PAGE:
For the past century, the house employed people with such amazing skill and talent. The brand is recognized for its ability to carefully and artistically add dazzling detail and dramatic aspects with care into every piece. Van Cleef & Arpels create fabulous shapes, styles and designs exclusively for onlookers to yearn for and appreciate.

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But of course, its larger pieces are just as spectacular to look at: the Minaudière case, a 1935 creation (above), is a more elegant development of the vanity case, designed with gold, lacquer, diamonds, and platinum. It was thanks to Florence Jay Gould, the American railroad magnate’s wife, that such a piece was made possible. Charles Arpels noticed Gould filling all her necessities into a Lucky Strike cigarette box; suddenly this luxury innovation was born, becoming the envy of all women desiring such a convenient and handy piece.

Other stunning pieces included the Zip necklace–bracelet. The creation was requested in 1938 by the Duchess of Windsor; it wasn’t until 1951 that the design was brought to life. It includes numerous complex precious stones with easily detachable pieces, forming multiple creations. Such a magnificent concept was recently revived with fresh, more modern designs. From sophistication and complexity to chic simplicity, the jewellery brand brings simple pieces to a whole new light, particularly with its iconic Alhambra collection launched in 1968, which soon became representative of the house of Van Cleef & Arpels.

The experience at the exhibition is an absolute treat, with learning turned into an event.

We spoke to the exhibition’s curator and the head curator of the Art Nouveau–Art Déco, Ancient and Modern Jewellery Department of the Musée des Arts décoratifs, Evelyne Possémmé. In order to introduce the exhibition, Possémmé shared with us her perspective of Van Cleef & Arpels’ secret: ‘I know very well the ’30s and the ’40s decades … quality is very important. With the work in the exhibition, I discovered that volume is very important for them.’

Unlike the exhibition that was previously held in New York, the collections are presented in a chronological order, revolving around the desire to provide an educational background of a world-renowned jewellery company, ‘[It is a] chronological presentation because, for me, they have a theme,’ Possémmé explained, ‘For me, it was difficult to see pieces of different times … I think chronology is the best way to present them.’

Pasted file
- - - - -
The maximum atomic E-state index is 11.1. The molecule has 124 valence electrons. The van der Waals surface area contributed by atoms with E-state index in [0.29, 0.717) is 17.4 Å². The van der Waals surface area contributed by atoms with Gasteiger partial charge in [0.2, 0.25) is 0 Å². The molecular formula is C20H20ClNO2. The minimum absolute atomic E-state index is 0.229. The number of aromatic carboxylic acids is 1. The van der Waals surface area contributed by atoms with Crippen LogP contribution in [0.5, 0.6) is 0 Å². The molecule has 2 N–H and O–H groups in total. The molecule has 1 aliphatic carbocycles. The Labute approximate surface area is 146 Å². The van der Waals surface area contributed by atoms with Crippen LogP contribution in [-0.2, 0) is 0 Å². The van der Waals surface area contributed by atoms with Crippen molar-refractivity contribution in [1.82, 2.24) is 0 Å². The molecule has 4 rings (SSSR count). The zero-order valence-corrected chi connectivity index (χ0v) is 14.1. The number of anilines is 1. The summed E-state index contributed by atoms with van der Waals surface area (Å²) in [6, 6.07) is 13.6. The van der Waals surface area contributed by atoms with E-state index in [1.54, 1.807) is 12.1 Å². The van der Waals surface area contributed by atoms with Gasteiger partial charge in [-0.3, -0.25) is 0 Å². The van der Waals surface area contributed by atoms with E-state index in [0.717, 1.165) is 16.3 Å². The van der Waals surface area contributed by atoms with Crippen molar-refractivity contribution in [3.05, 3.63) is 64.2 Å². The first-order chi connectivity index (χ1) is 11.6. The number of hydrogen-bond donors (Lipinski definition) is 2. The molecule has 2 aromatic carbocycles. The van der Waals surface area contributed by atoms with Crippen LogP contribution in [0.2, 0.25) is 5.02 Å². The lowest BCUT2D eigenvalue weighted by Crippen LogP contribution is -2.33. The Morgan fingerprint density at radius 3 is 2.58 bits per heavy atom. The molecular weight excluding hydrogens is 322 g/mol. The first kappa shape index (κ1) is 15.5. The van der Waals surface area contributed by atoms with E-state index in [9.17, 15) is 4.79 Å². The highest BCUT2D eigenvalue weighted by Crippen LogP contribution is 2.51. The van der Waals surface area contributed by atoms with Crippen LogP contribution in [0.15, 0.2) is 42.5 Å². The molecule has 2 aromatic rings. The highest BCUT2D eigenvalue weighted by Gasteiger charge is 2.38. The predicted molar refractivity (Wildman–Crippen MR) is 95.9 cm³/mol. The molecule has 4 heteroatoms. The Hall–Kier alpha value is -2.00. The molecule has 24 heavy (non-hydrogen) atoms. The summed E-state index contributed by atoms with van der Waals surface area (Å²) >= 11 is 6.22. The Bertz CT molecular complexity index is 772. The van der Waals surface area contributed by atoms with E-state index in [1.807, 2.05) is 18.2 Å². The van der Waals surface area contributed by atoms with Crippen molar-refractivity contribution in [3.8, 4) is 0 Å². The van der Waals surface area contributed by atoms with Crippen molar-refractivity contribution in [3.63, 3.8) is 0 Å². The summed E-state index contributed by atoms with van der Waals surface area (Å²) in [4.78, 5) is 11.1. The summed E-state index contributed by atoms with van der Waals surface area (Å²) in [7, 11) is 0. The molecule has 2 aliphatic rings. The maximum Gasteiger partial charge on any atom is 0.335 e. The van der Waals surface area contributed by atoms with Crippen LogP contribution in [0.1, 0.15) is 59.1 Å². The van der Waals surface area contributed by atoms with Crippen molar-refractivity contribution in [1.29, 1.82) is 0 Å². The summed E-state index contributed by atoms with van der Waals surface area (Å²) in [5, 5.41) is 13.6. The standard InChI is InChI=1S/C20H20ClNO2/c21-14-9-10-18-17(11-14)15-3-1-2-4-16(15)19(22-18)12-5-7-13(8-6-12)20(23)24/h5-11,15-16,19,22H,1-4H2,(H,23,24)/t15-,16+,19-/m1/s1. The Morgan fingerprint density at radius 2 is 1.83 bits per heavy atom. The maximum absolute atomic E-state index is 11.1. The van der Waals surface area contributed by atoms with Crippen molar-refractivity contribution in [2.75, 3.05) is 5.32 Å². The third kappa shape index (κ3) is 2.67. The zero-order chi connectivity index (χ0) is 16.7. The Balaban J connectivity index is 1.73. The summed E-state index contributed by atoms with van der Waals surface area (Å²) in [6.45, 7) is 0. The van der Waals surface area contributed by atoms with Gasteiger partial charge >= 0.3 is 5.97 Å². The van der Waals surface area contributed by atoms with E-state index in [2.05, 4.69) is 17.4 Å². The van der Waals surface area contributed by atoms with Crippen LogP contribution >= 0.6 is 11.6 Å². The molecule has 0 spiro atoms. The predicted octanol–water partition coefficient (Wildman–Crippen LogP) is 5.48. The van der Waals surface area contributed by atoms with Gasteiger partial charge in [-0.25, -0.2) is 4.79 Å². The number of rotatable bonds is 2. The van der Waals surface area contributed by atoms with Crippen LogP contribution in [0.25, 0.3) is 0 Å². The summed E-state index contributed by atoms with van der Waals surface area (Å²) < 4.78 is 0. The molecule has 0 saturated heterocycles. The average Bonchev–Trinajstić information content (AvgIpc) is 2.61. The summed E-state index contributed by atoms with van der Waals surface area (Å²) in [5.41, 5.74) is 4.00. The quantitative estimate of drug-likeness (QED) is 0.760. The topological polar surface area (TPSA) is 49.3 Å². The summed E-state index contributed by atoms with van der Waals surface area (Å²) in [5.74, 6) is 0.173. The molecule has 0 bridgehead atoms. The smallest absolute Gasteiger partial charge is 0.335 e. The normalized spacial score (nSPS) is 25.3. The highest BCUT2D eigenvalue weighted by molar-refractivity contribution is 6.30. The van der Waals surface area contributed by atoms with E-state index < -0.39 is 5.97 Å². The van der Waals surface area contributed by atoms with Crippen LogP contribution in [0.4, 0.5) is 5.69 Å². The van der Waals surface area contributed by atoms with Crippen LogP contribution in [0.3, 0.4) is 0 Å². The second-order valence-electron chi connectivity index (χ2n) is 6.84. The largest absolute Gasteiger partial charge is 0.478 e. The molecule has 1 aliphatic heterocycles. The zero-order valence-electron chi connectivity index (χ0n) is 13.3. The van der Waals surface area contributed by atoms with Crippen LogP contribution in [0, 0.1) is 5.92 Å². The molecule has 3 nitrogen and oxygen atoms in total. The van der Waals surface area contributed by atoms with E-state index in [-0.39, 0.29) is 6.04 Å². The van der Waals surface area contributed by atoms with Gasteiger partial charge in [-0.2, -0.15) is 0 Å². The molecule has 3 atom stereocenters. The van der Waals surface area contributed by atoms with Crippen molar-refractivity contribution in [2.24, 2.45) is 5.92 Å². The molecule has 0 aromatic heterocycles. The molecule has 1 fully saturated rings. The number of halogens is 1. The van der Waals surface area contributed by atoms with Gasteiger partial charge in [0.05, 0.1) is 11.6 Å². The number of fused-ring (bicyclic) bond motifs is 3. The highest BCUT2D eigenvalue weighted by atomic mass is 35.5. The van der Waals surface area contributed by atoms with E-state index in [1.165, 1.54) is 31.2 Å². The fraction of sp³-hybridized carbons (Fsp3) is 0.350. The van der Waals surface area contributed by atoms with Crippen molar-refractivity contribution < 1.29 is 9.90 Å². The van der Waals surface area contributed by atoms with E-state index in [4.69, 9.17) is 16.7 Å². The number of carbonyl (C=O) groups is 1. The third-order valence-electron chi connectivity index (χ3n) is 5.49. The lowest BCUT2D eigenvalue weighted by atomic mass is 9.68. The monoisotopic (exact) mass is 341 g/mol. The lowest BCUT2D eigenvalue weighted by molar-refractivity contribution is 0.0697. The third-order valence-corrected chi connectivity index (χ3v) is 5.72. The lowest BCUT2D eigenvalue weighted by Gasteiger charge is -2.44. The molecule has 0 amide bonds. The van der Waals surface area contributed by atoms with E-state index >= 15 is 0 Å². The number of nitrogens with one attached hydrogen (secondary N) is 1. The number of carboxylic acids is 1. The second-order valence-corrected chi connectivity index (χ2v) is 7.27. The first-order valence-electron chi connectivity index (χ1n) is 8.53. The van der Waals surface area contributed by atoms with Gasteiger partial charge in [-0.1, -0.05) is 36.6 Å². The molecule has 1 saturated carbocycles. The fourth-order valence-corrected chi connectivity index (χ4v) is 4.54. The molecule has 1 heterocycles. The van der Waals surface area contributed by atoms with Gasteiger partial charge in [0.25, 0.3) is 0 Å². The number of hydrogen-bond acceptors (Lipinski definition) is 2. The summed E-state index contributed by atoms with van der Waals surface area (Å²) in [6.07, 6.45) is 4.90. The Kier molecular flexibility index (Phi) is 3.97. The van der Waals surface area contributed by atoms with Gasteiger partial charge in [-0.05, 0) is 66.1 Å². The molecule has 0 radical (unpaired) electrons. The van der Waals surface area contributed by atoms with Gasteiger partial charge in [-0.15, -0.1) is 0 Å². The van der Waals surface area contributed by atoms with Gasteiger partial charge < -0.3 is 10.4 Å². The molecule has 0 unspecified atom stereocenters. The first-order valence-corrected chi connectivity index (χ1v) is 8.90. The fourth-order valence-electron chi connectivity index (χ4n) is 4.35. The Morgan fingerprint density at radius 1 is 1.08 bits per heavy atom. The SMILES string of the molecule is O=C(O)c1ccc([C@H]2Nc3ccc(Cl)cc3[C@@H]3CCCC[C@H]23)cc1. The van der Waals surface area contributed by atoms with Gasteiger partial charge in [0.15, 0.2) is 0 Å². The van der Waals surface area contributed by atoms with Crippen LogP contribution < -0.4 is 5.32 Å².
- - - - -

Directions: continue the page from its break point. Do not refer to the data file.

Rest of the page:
There are two different types of jewellery collections categorized under two separate genres: the first is ‘bijouterie’, casual and dynamic pieces mainly worn during the day; on the other hand, ‘joaillerie’ is made of precious stones expressing absolute elegance, worn primarily in the evening for more formal events. As time goes by, one’s taste in fashion also slightly alters according to one’s desired trends.

Before we concluded our visit, we spoke to Catherine Cairou, the Heritage Director at Van Cleef & Arpels, who explained, ‘We wanted to do something very educational.’ As one travels from the beginning of time and concludes their journey in a more recent era, one has already comprehended the needs and desires that the high-end jewellery house has been trying to fulfil over the century—as it continues to do so for the century to come. •



Top Voyage extraordinaire. Above Clip Pivoine, 1937. Below French singer Françoise Hardy wears a Van Cleef & Arpels necklace from the Alhambra collection.

The experience at the exhibition is an absolute treat, with learning turned into an event

 

 

 

 

 

 

 



Lola Saab is Paris editor of Lucire.